The full title of the book by Jaynie Smith is
Creating Competitive Advantage: Give Customers a Reason to Choose You Over Your Competitors
In my review posted on Amazon.co.uk, I gave it 3 Stars.
Here is my review.
Competitive advantage or benefit statement?
Every now and again I read a book that plenty of other people rave about but I don’t get. This is such a book. Sometimes the writing style just doesn’t click with me. Sometimes it’s the message in a book that’s the problem and that’s what happens here.
First I’ll quibble with the title. The book is more about communicating competitive advantage than creating it.
The big plus I got from the book – and it’s something I’ve been guilty of ignoring sometimes, even though I know better, is to quantify. “We provide excellent service” is fairly meaningless because it’s so generic. It’s a bland cliché that washes over a customer. “We deliver 98.3% of orders by the due delivery date” is much more impressive.
That’s the type of statement that the book calls a competitive advantage but is it true?
It is if competitors offer much less consistency, it’s not if delivery date promises are padded out so much that the delivery lead time is twice that of competitors. Combining “We deliver 98.3% of orders by the due delivery date” with “Our delivery lead times are 52% faster than the industry average” is more impressive and on its way to being the source of a competitive advantage.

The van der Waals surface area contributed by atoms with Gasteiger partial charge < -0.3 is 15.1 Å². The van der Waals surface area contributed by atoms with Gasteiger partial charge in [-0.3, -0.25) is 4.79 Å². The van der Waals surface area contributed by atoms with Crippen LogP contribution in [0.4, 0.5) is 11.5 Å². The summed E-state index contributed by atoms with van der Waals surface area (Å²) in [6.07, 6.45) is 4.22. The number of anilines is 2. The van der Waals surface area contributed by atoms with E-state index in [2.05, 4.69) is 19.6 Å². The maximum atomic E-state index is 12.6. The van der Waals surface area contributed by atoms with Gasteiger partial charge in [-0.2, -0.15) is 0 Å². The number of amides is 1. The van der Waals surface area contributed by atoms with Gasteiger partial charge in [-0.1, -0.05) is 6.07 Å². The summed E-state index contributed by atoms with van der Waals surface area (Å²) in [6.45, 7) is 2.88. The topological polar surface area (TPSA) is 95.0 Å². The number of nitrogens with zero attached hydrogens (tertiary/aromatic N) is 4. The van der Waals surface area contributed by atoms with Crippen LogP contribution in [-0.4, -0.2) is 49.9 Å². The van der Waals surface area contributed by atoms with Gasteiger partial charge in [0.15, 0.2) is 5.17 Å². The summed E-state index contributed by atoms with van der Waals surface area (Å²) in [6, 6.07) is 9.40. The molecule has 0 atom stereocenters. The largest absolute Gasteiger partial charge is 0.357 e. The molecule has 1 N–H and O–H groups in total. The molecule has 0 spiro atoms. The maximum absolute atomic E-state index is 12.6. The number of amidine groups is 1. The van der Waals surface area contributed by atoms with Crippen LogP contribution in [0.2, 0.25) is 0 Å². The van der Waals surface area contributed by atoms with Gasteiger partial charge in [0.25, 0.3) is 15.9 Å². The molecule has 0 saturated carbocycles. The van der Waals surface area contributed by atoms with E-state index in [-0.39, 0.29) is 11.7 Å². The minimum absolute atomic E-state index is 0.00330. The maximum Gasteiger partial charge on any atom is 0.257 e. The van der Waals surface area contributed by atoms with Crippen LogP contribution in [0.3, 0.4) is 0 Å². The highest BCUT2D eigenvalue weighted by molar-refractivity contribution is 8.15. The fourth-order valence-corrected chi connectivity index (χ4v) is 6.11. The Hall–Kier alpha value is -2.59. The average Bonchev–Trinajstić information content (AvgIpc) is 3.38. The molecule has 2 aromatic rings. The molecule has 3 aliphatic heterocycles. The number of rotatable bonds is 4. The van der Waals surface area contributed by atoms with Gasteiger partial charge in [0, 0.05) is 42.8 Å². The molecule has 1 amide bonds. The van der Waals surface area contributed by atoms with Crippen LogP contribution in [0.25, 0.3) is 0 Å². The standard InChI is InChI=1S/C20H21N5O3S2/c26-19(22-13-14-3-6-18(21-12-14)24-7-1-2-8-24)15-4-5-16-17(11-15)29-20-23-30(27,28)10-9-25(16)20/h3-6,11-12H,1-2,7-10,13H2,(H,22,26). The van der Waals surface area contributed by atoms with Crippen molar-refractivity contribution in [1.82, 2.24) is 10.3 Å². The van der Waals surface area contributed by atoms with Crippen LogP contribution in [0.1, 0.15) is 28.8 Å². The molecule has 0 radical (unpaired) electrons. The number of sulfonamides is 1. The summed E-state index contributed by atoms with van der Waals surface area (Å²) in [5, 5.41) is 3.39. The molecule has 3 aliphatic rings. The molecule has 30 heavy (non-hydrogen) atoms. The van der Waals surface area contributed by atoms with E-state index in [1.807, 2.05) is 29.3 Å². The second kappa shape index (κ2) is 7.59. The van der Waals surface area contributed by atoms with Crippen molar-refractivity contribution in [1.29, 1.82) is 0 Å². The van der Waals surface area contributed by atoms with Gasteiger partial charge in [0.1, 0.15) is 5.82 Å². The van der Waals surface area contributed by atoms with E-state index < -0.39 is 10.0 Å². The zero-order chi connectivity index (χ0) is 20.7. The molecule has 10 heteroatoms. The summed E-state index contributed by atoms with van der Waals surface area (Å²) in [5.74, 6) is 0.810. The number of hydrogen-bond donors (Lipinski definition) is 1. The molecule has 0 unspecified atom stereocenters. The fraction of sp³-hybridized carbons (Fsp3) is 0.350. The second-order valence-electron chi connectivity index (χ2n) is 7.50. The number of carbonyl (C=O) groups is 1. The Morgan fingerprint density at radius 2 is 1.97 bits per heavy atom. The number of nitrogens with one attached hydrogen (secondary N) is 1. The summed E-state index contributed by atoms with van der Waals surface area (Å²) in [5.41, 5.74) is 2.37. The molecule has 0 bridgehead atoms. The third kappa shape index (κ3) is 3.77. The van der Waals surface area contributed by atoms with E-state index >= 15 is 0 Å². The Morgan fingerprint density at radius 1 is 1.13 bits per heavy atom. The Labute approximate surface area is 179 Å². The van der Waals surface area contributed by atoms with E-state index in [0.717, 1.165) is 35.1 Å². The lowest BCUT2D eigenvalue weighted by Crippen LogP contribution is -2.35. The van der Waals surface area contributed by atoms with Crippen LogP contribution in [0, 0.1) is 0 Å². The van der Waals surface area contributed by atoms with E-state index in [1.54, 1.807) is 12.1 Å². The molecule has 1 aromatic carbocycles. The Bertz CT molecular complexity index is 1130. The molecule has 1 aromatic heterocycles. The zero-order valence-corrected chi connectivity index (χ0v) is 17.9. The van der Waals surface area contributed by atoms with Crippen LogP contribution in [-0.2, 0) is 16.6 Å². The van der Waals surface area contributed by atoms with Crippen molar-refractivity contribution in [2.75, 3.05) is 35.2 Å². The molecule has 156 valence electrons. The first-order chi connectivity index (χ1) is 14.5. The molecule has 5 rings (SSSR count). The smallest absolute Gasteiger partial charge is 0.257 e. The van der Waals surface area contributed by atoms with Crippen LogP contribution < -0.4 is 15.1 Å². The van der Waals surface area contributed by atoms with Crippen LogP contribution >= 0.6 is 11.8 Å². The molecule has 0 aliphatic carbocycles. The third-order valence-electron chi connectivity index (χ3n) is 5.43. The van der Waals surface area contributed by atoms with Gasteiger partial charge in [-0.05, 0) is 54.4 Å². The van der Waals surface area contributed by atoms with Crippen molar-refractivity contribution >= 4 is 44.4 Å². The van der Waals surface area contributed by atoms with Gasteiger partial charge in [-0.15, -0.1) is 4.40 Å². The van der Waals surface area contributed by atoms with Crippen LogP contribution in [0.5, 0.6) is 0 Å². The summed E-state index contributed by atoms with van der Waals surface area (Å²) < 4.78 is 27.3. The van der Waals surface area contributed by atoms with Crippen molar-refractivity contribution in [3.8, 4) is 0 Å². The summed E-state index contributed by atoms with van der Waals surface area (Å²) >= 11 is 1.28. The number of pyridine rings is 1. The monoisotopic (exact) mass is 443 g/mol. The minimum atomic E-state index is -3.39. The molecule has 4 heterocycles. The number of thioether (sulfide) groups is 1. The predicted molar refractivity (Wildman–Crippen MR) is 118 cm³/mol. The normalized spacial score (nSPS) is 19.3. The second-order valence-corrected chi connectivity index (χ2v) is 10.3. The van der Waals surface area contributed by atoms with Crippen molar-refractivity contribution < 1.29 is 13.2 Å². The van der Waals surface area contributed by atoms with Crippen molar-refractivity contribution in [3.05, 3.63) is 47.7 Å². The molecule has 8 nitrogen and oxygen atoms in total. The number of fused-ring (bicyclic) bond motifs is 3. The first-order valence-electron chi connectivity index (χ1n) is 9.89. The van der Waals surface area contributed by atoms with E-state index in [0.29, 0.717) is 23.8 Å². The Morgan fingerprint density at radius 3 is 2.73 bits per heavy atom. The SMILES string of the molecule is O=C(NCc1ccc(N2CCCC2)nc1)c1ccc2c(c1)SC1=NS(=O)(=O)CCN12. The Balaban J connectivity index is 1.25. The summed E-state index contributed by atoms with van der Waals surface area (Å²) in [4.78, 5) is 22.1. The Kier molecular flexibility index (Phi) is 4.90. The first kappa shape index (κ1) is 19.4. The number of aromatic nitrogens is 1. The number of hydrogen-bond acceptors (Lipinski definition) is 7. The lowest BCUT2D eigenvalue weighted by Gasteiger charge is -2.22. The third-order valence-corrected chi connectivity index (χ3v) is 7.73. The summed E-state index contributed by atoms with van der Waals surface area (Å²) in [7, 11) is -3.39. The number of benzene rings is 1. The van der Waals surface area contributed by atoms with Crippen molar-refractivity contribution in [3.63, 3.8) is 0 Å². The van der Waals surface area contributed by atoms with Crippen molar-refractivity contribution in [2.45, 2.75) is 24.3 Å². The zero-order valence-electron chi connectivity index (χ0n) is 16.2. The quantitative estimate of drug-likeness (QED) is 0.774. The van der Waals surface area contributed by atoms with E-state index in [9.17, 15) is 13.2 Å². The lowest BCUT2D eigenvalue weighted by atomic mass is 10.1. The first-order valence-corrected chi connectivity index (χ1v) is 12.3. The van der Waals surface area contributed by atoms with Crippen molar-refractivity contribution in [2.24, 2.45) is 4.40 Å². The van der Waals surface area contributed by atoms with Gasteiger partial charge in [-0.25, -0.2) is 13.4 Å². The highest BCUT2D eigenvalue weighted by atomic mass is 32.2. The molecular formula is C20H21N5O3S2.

Even then, you’re in danger of leaving a statement floating as the equivalent of a feature – you need to drive home the benefit so the customers really understand the consequences. In the delivery example it might be “customers switching to us are able to achieve an average of 27% reduction in inventory, putting $109,000 back in their bank accounts and improving their own delivery based competitive advantage.”
The true competitive advantage in a B2B market is how much money you can save or earn for your customers. If it doesn’t lead to more money in their bank account then what you claim to be a competitive advantage is a mirage.
The author uses plenty of examples from her own clients in the book but it means that it comes across as a promotion for her consultancy services. Perhaps a bit more theory and then case studies in the entrepreneurs’ or CEOs’ words would have made it easier to connect with. I think it’s much nicer if clients do your bragging for you.
Differentiating your business is such an important issue that it may be worth taking a look at this book and making your own mind up. It doesn’t cost much but there is also the time it takes to read to consider.
The book has merits but I’m only giving it three stars.There are many thousand of business books, you can see the full list of my reviews at Business Books Reviews by Paul Simister (Please click). I've also narrowed these down to a list of the 12 Best Business Books For Business Owners & Entrepreneurs (Please click).
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